When it comes to smartphones, we're quite literally spoilt for choice. There's literally a phone for everyone in every price range. In the sub-40k category, where today's review unit, the Oppo Reno 2 resides, you have the Redmi K20 Pro (review), the OnePlus 7T, and even the Pixel 3A (review) and the impressively specced Asus ROG Phone 2 (review).
They're all great phones and they all satisfy particular niches. At this price, you could also pick up older flagships like the Samsung Galaxy S9 or even the Note 9, not to mention the older Pixel phones.
How does the Oppo Reno 2 fit in here?
The Redmi K20 Pro is deserving of its 'flagship killer' monicker. At Rs 30k, it's one of the most powerful phones you can get. I can tell you right now, it's camera sucks in comparison to the Reno 2.
At Rs 38k, the OnePlus 7T is the obvious competitor, especially if performance is your thing. It has some great cameras and you can't argue with the spec sheet.
The Pixel 3A, despite its relative lack of grunt, boasts of a camera that far outshines flagships that sell for nearly twice the price. It also does more with its single camera that others can't do with two. Regardless, it's not as flexible as the Reno.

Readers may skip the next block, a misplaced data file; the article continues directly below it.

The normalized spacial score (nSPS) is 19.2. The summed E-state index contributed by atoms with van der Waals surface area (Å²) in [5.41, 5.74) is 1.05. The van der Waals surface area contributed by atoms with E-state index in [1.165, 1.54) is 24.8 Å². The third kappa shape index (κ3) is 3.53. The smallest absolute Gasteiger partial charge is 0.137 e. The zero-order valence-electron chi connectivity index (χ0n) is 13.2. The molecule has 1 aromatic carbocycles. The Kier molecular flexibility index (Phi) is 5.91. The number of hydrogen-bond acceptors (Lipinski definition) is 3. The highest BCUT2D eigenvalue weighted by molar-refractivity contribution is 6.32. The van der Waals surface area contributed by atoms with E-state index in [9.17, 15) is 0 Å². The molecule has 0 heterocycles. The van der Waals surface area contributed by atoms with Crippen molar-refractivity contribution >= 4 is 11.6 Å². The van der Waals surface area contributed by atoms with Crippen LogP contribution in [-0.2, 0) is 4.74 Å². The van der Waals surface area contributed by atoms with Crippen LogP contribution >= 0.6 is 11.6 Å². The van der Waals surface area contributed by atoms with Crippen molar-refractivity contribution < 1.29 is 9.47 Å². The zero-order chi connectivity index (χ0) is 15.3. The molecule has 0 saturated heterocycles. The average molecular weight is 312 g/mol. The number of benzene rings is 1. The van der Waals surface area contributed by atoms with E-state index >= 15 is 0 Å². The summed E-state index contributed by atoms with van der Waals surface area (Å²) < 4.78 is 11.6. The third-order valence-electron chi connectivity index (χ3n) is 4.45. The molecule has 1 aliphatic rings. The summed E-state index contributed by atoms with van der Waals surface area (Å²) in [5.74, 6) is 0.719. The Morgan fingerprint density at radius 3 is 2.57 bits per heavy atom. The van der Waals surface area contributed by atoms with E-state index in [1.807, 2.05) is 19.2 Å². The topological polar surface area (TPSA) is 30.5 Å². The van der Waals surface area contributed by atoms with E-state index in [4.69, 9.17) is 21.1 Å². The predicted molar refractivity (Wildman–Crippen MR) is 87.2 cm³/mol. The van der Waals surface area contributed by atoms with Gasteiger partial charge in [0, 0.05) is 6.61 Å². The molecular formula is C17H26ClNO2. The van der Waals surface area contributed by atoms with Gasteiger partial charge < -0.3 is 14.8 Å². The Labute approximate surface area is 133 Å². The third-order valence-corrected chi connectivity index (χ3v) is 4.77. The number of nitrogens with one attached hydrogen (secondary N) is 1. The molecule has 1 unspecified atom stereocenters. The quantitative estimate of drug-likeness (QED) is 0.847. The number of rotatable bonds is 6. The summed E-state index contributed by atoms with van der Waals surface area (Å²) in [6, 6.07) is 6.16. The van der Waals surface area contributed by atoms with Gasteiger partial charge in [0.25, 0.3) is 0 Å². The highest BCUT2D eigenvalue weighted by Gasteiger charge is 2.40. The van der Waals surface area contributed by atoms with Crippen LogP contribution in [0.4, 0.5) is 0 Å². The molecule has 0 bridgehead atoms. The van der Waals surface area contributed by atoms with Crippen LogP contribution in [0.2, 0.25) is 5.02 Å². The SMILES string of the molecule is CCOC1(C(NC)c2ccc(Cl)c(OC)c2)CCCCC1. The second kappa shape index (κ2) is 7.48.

The Asus ROG Phone 2, however, changes things up significantly, possibly redefining expectations in the sub-40k price bracket. At the same price as the Reno, it claims to offer the best performance, the best display and the best battery life, it also comes with a 48 MP primary camera, which, as we've seen in our review, is excellent.
In this exalted company, the Oppo Reno 2 offers a decent enough Snapdragon 730G chip (better than the Pixel 3A but behind the OnePlus 7T/Redmi K20 Pro/ROG Phone 2), plenty of RAM and storage, a nice, large AMOLED display and, its USP, a quad camera setup starring a 48 MP primary sensor and 5x of hybrid zoom that can also hit 20x digital.
But is that enough? As it turns out, that answer is a definite maybe, and it all comes down to the cameras.
Oppo Reno 2 camera system: Not a gimmick
At first, I thought the Reno 2's camera system was a gimmick. So many smartphones are offering triple and quad camera systems, after all, and everyone's talking about ridiculous zoom levels. The Reno 2, however, is different.
First, here are the camera specs:
Rear camera setup:
- 48 MP wide with a Sony IMX 586 sensor with OIS + EIS
- 13 MP tele 8 MP ultra-wide
- 2 MP mono
- Features include Ultra Dark Mode and Ultra Steady Video
Front camera setup:
- Shark fin pop-up camera
- 16 MP sensor with LED fill light
- AI beauty modes
It's an impressive spec list and the photos are easily just as impressive. Don't take my word for it, just look at the image samples below: